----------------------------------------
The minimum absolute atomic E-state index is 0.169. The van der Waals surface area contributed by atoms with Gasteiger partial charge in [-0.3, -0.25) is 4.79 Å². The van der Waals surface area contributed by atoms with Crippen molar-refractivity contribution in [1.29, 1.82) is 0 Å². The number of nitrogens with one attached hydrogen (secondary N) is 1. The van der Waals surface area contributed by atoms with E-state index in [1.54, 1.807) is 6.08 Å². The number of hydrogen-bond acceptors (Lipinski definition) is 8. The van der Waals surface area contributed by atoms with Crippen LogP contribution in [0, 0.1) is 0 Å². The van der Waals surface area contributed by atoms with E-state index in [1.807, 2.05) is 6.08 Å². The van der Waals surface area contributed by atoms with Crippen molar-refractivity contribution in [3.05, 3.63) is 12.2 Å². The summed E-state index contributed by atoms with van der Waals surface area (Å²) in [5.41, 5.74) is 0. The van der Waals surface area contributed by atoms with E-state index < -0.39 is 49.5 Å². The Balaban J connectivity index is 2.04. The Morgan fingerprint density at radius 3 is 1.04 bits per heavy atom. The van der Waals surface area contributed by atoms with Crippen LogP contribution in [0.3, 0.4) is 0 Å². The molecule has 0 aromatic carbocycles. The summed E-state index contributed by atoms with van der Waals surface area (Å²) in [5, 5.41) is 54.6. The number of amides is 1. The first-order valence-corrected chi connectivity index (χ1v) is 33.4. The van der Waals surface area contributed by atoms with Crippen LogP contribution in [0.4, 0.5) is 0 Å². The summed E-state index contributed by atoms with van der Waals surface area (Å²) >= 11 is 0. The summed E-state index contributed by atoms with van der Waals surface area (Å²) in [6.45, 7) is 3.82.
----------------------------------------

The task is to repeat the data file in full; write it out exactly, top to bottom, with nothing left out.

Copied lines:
The minimum absolute atomic E-state index is 0.169. The van der Waals surface area contributed by atoms with Gasteiger partial charge in [-0.3, -0.25) is 4.79 Å². The van der Waals surface area contributed by atoms with Crippen molar-refractivity contribution in [1.29, 1.82) is 0 Å². The number of nitrogens with one attached hydrogen (secondary N) is 1. The van der Waals surface area contributed by atoms with E-state index in [1.54, 1.807) is 6.08 Å². The number of hydrogen-bond acceptors (Lipinski definition) is 8. The van der Waals surface area contributed by atoms with Crippen LogP contribution in [0, 0.1) is 0 Å². The van der Waals surface area contributed by atoms with E-state index in [1.807, 2.05) is 6.08 Å². The van der Waals surface area contributed by atoms with Crippen molar-refractivity contribution in [3.05, 3.63) is 12.2 Å². The summed E-state index contributed by atoms with van der Waals surface area (Å²) in [5.41, 5.74) is 0. The van der Waals surface area contributed by atoms with E-state index < -0.39 is 49.5 Å². The Balaban J connectivity index is 2.04. The Morgan fingerprint density at radius 3 is 1.04 bits per heavy atom. The van der Waals surface area contributed by atoms with Crippen LogP contribution in [0.3, 0.4) is 0 Å². The molecule has 0 aromatic carbocycles. The summed E-state index contributed by atoms with van der Waals surface area (Å²) in [5, 5.41) is 54.6. The number of amides is 1. The first-order valence-corrected chi connectivity index (χ1v) is 33.4. The van der Waals surface area contributed by atoms with Crippen LogP contribution in [0.4, 0.5) is 0 Å². The summed E-state index contributed by atoms with van der Waals surface area (Å²) >= 11 is 0. The summed E-state index contributed by atoms with van der Waals surface area (Å²) in [6.45, 7) is 3.82.